• Article
    Album Technical Note - Omaha Indian Music - Digital Collections The four-inch wax cylinders heard on this album were rerecorded onto magnetic tape using a modified Edison Home Phonograph. The machine accepted styluses varying in size to accommodate the different size and condition of each cylinder. Because the revolutions per minute at which these field recordings were made often changed from day to day, sometimes from cylinder to cylinder, the technician rerecording them decided ...
  • Article
    Omaha Indian Music - Omaha Indian Music - Digital Collections Omaha Indian Informant and Alice Fletcher in Macy, NE. Courtesy of the National Anthropological Archives, Smithsonian Institution. Photograph No. 4500. In the late 19th century, American Indian music was emerging as a legitimate area of anthropological inquiry. Most fieldworkers noted only the words of ceremonial songs and found Indian music at best difficult to comprehend. In her introduction to A Study of Omaha Indian ...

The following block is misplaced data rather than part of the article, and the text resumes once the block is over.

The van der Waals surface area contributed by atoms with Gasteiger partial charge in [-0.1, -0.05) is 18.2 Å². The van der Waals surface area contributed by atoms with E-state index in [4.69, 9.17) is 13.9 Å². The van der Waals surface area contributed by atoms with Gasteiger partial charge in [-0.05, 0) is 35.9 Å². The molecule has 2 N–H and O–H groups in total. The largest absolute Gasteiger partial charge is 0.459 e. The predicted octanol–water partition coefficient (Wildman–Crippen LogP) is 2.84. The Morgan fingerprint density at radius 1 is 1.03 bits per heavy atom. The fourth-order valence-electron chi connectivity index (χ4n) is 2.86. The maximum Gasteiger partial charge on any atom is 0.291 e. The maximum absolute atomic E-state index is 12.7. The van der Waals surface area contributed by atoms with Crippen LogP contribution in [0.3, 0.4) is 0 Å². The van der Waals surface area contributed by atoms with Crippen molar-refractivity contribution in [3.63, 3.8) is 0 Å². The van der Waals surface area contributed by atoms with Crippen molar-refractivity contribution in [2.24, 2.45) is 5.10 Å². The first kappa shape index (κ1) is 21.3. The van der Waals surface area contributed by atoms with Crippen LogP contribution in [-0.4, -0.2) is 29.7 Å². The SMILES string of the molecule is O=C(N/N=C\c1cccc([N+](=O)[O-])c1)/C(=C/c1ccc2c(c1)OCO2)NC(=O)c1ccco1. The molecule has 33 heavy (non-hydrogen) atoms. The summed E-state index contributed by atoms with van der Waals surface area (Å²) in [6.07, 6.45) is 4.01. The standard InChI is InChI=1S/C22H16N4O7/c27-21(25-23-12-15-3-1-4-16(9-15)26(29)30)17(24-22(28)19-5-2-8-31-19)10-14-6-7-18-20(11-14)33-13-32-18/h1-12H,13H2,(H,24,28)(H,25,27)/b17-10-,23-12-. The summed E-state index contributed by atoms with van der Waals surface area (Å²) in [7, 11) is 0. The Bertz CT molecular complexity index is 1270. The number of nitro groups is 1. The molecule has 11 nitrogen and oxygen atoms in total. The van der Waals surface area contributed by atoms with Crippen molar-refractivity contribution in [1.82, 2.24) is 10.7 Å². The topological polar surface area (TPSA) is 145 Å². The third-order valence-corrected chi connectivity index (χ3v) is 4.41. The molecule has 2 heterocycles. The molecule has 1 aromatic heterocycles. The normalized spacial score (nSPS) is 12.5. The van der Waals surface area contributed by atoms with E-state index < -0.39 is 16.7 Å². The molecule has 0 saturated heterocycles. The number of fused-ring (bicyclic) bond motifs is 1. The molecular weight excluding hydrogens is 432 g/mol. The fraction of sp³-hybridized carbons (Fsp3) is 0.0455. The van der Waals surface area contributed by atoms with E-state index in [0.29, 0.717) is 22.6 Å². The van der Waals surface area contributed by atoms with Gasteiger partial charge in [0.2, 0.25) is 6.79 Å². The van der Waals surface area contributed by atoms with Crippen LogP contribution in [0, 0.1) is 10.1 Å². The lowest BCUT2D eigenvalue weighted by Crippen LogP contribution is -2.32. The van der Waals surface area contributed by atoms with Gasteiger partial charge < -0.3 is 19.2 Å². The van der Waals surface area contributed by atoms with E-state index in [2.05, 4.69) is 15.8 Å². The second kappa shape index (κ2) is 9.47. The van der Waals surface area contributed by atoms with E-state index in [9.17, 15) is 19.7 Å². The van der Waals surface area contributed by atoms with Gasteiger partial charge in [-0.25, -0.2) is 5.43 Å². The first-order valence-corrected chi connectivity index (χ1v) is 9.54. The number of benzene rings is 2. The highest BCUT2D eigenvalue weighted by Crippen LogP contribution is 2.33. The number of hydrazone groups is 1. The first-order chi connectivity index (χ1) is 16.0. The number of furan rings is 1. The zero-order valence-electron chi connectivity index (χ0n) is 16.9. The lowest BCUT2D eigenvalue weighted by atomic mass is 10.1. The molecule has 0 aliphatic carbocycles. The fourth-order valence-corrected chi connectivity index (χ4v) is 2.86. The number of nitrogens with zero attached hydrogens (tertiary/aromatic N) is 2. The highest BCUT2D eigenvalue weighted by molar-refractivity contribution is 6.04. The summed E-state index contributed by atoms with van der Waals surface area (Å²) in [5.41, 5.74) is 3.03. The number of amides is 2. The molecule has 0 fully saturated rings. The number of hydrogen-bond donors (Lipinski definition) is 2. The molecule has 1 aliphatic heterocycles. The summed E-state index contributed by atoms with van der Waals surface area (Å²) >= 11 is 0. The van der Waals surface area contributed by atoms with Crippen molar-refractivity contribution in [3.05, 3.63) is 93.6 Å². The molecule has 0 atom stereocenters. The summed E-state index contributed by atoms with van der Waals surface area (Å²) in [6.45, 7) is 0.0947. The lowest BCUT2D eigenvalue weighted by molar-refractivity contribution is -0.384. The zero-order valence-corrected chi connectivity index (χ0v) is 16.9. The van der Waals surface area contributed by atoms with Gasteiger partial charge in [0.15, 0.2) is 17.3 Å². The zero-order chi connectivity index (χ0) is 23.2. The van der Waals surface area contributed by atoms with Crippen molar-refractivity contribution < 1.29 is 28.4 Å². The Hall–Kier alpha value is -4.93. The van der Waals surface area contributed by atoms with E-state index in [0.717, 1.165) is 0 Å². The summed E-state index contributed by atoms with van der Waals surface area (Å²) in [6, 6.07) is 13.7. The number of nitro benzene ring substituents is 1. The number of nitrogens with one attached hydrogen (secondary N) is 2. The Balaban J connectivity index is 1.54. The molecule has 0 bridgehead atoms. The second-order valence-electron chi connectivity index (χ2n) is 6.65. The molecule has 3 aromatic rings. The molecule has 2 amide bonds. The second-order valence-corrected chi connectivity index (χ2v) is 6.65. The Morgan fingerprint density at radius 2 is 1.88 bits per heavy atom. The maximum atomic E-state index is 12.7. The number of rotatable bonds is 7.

• Article
    Omaha Song Today - Omaha Indian Music - Digital Collections Clockwise from top: Looking Toward Macy from Pow-Wow; Baseball Game in Macy; View of Bluffs, Missouri River, and Iowa. There are no more deer hoof rattles. The moccasin game exists only in memory. All that remains of the Warrior Society is the American Legion. The medicine bundles have been stolen, sold, or destroyed. The sacred Pole is gone. The last monolingual Omaha has died. ...
  • Article
    Reflections on the Omaha Cylinder Recordings - Omaha Indian Music - Digital Collections Omaha reservation, Thurston County, Nebraska. By the time Alice Fletcher first began her study of Omaha culture in the early 1880s, much of the original land belonging to the Dhegiha Siouan-speaking Omaha people had been ceded to the United States through treaty. The Omaha cylinder recordings at the Library of Congress were not really thought about by the Omaha during the last century. They ...